The Indonesian Air Force (TNI-AU) is willing to provide pilots and technicians to support flight operations of the Airbus Defence and Space A400M airlifters to be acquired by state-owned enterprise (SOE) PT Perusahaan Perdagangan Indonesia (PPI), commonly known as the Indonesia Trading Company, the service announced on its website in early March.
The announcement was made following a meeting between TNI-AU chief of staff, Air Marshal Yuyu Sutisna, and PPI president director Agus Andiyani in the PPI office in Jakarta. The statement highlighted that PPI, a logistics and distribution company, will operate two A400Ms that will be used to deliver goods to the less accessible regions in East Indonesia to tackle price disparity.
PPI, however, issued a statement on March 9 specifying that the company “has never ordered any aircraft and does not operate one,” and hopes to curb “public misconception.” PPI is Indonesia’s only state-owned trading firm, and is likely instead to facilitate contract negotiations.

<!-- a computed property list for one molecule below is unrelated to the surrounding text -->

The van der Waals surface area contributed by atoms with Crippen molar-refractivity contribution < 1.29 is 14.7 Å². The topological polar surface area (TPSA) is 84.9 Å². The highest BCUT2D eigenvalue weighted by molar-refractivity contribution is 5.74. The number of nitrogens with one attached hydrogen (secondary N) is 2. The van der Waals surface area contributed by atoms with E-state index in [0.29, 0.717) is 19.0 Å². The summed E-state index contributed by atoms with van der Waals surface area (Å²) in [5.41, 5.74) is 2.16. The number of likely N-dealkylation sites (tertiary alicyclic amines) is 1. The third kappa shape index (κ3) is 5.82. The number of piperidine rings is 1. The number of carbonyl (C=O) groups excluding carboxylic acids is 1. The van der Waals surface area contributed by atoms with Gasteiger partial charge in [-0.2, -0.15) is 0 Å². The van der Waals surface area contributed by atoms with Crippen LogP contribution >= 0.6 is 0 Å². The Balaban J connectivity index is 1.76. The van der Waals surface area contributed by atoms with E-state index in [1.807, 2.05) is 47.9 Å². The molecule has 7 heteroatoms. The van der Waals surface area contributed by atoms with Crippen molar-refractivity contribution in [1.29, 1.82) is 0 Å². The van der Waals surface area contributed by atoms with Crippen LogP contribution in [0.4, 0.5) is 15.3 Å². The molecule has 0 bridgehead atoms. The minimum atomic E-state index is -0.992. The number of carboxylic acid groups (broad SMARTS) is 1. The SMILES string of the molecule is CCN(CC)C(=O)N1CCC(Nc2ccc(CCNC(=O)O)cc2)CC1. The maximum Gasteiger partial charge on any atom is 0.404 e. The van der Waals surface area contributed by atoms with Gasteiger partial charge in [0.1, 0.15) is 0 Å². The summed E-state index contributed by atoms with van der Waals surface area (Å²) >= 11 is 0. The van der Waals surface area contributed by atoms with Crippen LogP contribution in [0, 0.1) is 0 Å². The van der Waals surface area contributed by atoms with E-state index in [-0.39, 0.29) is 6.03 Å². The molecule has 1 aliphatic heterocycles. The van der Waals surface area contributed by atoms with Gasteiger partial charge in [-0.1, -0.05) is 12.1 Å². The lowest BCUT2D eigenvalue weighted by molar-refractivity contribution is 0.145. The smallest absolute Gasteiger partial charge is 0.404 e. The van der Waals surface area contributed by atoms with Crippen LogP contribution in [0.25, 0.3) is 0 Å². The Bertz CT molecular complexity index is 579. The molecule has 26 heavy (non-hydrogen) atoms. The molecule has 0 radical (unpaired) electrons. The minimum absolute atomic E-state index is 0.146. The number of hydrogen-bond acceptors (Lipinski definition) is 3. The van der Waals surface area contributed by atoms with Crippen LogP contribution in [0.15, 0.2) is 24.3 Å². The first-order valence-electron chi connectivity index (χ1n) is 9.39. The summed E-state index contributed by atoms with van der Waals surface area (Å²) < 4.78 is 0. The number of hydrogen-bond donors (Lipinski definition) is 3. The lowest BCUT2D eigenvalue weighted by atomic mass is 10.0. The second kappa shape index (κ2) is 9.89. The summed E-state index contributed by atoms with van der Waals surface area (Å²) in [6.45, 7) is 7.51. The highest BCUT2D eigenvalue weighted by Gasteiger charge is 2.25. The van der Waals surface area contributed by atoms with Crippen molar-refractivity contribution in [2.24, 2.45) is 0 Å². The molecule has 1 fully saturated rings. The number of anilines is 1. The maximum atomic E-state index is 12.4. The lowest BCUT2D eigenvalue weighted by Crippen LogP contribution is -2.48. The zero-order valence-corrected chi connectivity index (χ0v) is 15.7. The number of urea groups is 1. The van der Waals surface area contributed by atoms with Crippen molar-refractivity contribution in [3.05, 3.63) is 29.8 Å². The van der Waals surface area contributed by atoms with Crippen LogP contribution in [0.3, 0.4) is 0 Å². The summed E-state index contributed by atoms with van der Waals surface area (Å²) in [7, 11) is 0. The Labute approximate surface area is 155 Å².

The Indonesian Ministry of Defence revealed in January 2017 that it had approved a $2 billion budget for five A400Ms to modernize its ailing air transport fleet, consisting mainly of Lockheed Martin C-130B/H Hercules, some of which are of questionable airworthiness. A Letter of Intent for five A400Ms was signed last March between Airbus and PT Pelita, representing various state-owned companies in Indonesia, and it is uncertain if the two A400Ms mentioned in connection with PPI are part of the planned five aircraft.
It is not uncommon for SOEs to represent the TNI-AU in various arms contracts and negotiations. Such processes are known to be quite complicated, and have in the past raised uncertainties over the status of the programs concerned.